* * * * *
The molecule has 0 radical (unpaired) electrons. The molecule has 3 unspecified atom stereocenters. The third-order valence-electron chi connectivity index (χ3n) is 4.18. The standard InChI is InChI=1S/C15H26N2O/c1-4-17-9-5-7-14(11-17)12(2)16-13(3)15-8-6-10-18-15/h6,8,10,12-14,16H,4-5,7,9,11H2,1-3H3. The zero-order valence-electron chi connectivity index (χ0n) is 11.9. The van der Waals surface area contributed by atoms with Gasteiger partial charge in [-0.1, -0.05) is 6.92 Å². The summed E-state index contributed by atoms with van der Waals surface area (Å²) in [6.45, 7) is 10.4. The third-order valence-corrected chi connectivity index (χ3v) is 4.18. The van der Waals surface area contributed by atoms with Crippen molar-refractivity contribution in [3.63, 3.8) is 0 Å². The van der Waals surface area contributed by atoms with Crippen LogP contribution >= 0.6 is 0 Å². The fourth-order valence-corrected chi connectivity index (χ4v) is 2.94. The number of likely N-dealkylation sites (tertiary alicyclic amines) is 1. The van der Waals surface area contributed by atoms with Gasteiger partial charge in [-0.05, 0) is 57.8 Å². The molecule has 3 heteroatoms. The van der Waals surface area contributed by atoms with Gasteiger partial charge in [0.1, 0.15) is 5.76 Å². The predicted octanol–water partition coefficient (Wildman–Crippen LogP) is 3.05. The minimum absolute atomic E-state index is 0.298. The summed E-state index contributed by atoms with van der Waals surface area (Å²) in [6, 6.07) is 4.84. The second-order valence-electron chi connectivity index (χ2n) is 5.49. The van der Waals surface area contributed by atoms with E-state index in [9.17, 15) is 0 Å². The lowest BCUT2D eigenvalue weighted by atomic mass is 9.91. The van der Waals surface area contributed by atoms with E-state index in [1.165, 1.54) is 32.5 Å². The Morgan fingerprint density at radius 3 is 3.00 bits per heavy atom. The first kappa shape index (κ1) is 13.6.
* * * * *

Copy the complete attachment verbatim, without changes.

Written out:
The molecule has 0 radical (unpaired) electrons. The molecule has 3 unspecified atom stereocenters. The third-order valence-electron chi connectivity index (χ3n) is 4.18. The standard InChI is InChI=1S/C15H26N2O/c1-4-17-9-5-7-14(11-17)12(2)16-13(3)15-8-6-10-18-15/h6,8,10,12-14,16H,4-5,7,9,11H2,1-3H3. The zero-order valence-electron chi connectivity index (χ0n) is 11.9. The van der Waals surface area contributed by atoms with Gasteiger partial charge in [-0.1, -0.05) is 6.92 Å². The summed E-state index contributed by atoms with van der Waals surface area (Å²) in [6.45, 7) is 10.4. The third-order valence-corrected chi connectivity index (χ3v) is 4.18. The van der Waals surface area contributed by atoms with Crippen molar-refractivity contribution in [3.63, 3.8) is 0 Å². The van der Waals surface area contributed by atoms with Crippen LogP contribution >= 0.6 is 0 Å². The fourth-order valence-corrected chi connectivity index (χ4v) is 2.94. The number of likely N-dealkylation sites (tertiary alicyclic amines) is 1. The van der Waals surface area contributed by atoms with Gasteiger partial charge in [-0.05, 0) is 57.8 Å². The molecule has 3 heteroatoms. The van der Waals surface area contributed by atoms with Gasteiger partial charge in [0.1, 0.15) is 5.76 Å². The predicted octanol–water partition coefficient (Wildman–Crippen LogP) is 3.05. The minimum absolute atomic E-state index is 0.298. The summed E-state index contributed by atoms with van der Waals surface area (Å²) in [6, 6.07) is 4.84. The second-order valence-electron chi connectivity index (χ2n) is 5.49. The van der Waals surface area contributed by atoms with E-state index in [9.17, 15) is 0 Å². The lowest BCUT2D eigenvalue weighted by atomic mass is 9.91. The van der Waals surface area contributed by atoms with E-state index in [1.165, 1.54) is 32.5 Å². The Morgan fingerprint density at radius 3 is 3.00 bits per heavy atom. The first kappa shape index (κ1) is 13.6.